The Laser Cut Notebook Cover with a Living Hinge has been my favorite project since I first started working on it, almost one year ago. I first designed this project for my composition notebooks, since I always have one with me for jotting down notes. The initial living hinge pattern was found on Epilog Sample Club, a website with great ideas for laser cutter projects. Then, when I was asked for a fun project to contribute to TechShop Ladies Night, my first suggestion was this project. Since it’s a personal favorite, I’ve created a tutorial that goes over how to prepare a notebook from start to finish.
Since this project is done in Adobe Illustrator, I designed the tutorial to be an introduction to the vector software. First, we will use Adobe Illustrator to create artwork on the computer. We’ll go over the difference between raster and vector art and a brief introduction to vector art. Then, we’ll move to the laser cutters to etch the art we created and cut the living hinge pattern into wood. You will need access to a laser cutter in order to finish the project. However, I also recommend this tutorial if you are learning to create art in Illustrator.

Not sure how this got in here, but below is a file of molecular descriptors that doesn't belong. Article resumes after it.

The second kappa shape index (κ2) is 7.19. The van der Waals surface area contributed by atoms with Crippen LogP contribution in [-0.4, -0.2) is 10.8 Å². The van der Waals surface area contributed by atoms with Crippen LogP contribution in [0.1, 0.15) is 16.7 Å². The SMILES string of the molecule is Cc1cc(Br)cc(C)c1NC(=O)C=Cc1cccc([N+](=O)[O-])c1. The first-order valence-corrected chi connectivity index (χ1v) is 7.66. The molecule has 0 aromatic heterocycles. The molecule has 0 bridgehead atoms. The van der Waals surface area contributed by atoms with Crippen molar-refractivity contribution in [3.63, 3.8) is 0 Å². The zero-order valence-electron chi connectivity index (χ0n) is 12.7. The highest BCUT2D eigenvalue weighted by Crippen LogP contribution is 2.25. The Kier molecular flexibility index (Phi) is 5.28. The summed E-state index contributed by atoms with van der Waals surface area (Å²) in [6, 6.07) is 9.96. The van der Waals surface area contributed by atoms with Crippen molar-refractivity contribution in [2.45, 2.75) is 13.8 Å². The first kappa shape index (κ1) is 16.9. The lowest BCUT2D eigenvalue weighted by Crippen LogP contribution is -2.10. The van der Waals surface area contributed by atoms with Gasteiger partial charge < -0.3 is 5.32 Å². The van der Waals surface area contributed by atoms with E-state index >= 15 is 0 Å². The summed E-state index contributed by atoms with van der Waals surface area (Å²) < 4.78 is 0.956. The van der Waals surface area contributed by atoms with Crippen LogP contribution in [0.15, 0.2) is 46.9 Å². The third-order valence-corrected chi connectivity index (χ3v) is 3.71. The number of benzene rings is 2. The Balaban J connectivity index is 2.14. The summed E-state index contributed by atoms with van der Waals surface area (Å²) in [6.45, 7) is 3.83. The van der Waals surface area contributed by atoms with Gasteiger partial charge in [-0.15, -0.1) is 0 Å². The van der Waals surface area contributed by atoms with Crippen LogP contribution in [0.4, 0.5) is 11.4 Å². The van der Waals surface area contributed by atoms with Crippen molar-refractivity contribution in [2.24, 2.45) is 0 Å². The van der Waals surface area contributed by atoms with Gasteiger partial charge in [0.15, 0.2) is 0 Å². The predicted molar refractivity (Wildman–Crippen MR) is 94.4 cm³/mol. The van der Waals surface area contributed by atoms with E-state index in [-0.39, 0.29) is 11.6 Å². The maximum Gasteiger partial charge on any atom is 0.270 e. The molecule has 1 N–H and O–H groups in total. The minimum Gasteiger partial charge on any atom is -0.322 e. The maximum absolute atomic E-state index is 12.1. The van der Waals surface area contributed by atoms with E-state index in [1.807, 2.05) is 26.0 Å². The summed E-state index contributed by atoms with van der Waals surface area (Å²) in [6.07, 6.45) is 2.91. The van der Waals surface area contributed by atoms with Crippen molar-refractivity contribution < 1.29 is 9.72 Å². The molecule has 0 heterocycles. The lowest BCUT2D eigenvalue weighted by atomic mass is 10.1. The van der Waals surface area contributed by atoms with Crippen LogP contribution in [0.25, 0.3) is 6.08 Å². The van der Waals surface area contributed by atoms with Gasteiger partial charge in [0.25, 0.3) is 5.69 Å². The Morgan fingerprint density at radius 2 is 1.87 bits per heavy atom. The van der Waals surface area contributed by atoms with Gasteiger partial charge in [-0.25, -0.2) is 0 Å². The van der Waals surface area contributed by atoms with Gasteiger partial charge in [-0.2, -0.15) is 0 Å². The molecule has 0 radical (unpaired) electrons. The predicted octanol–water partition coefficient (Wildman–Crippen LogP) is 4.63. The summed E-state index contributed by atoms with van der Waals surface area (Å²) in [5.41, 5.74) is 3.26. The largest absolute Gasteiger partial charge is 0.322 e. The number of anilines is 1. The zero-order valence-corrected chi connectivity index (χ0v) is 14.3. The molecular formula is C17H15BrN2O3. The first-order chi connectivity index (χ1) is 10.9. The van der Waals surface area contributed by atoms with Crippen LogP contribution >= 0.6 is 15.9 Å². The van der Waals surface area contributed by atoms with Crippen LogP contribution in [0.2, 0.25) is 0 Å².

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Step 1: Intro to Laser Cutting and Etching
A laser system is used to etch, engrave, or cut a variety of materials. In this Tutorial, we’ll be using the Universal Laser system, which are 60W ULS machines with 24” x 18” work areas. Most wood and acrylic that is sold for laser cutting already comes in 24” x 18” sheets that are ⅛” or ¼” thick. By etching into the surface of the wood, we can “print” artwork on wood.
In addition to etching, we’ll also cut a narrow pattern of lines that makes the flat wood flexible. This is called a living hinge because the hinge is incorporated into the final material, rather than an added piece of hardware.
Laser cutters operate similarly to printers. First you’ll design your art on the computer in Adobe Illustrator. After laying your sheet of wood on the laser bed, you’ll choose settings and click “Print” in the File menu.
The Laser system uses two functions to create art, and these terms will be used throughout today’s workshop: Raster and Vector.
Raster vs Vector
A raster pattern is used to etch the material, putting down “dots of heat,” similar to the way an inkjet printer prints with ink. Raster data is made of pixels. Any image that you copy and paste into Illustrator will be a raster image. File types of jpg, gif, png, and bmp are all examples of raster data.